🇨🇦 Arc International: Canada's Dark Rainbow

Updated: Sep 13, 2021

In 2008 the Arcus Foundation, which bills itself as an American philanthropic organization, gave its first large donation to ARC International, a Canadian corporation located in the tourist town of Dartmouth, NS (pop 92,000).

Its first two donations of $198,000 in 2008 and $200,000 in 2009 were both routed through the go-between Tides Foundation. Then in 2013 it gave another $400,000 and in 2017 another $100,000. On both those occasions, the money went directly from Arcus to ARC International.

Canadians might wonder why such large sums of money are being pipelined across the border, to a tiny organization, ostensibly for charitable purposes.

ARC’s official name is Allied Rainbow Communities International and it is registered in Canada as a tax-exempt private corporation. Its executive director is Kim Vance Mubanga, who founded ARC in 2003 with John Fisher (now Geneva Director of Human Rights Watch) to promote “LGBT” rights. Its website states that it:

played a key role in the various phases of the Yogyakarta Principles. We initiated the project, convened a coalition of NGOs to implement it, facilitated meetings of the coalition, worked closely on the preparations for and conduct of the experts’ meeting, worked with partners to successfully launch the Principles, prepared backgrounders and advocacy materials to support regional launch initiatives, developed a websiste, track the ongoing use of the Principles, are participating in the development of an activists’ guide, and conduct ongoing training and support for organizations using the Principles.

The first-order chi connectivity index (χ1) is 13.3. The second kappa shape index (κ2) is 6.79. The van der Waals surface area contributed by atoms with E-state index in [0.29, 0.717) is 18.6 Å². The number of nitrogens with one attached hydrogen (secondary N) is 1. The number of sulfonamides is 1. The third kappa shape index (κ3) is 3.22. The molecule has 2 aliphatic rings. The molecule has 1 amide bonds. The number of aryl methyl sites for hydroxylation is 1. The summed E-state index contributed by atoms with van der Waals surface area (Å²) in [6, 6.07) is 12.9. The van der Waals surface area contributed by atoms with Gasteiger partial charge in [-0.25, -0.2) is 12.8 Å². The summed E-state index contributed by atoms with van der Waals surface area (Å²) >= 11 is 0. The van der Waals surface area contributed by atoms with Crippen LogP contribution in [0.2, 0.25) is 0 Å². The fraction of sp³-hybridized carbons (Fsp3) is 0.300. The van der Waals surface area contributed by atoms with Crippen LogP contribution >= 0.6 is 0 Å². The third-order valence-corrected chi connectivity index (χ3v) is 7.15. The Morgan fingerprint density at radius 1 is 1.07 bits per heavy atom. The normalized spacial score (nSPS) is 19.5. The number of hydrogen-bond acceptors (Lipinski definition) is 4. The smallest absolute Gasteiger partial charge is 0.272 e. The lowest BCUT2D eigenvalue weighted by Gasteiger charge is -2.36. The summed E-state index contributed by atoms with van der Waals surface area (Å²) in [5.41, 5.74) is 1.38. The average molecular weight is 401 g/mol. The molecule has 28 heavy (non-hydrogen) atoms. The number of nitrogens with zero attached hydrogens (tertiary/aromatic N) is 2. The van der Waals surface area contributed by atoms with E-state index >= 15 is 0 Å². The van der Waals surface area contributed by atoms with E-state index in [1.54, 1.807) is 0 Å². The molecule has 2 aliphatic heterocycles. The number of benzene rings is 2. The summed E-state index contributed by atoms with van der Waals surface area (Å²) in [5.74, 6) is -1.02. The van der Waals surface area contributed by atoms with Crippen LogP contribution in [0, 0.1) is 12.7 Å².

The Website also makes clear how the first two donations were used. It states that “2009-2010 was a pivotal period, as we moved into the implementation phase of the UN human rights reform process, and work with NGOs to address the implications of these reforms for LGBT equality rights, build global support for the Yogyakarta Principles, and develop a coordinated strategic vision for advancing these issues through the years ahead.”

This tells us that ARC International is a propaganda and lobbying firm, and that the first two donations financed the propagation of Yogyakarta Principles around the world.

The Yogyakarta Principles outline a list of rights for gays, lesbians and trans people. Created in 2006 by a select group of individuals primarily from non-western countries -- including Botswana, China, India, Indonesia, Kenya, Nepal, Pakistan, South Africa, Thailand and Turkey -- who met in Indonesia specifically because it is a Muslim country, the principles mirror human rights language that the UN has affirmed.

John Fisher and the Irish rapporteur of the Principles, Michael O’Flaherty explained in an explanatory article published by Oxford University Press:

"On 26 March 2007, a group of human rights experts launched theYogyakarta Principles on the Application of Human Rights Law in Relation to Sexual Orientation and Gender Identity (the Yogyakarta Principles). The Principles are intended as a coherent and comprehensive identification of the obligation of States to respect, protect and fulfil the human rights of all persons regardless of their sexual orientation or gender identity."

The crucial addition The Principles make is to assert the existence of “gender identity”, and this is why they are a problem. There is no scientific basis for the idea that people are born with an innate sense of gender. Many people dispute the idea. And if gender means socially constructed roles and expectations associated with the sexes, which has been the definition for 150 years, then it’s illogical to claim anyone is born with it.

So the Yogyakarta Principles are claiming human rights for something that cannot be scientifically or logically shown to exist. But without the assertion of innate gender identity, there can be no claim that anyone’s gender does not match their sex, thus no transgender identity.

The ARC International website states that the Yogyakarta Principles are “a universal guide to human rights which affirm binding international legal standards with which all States must comply.”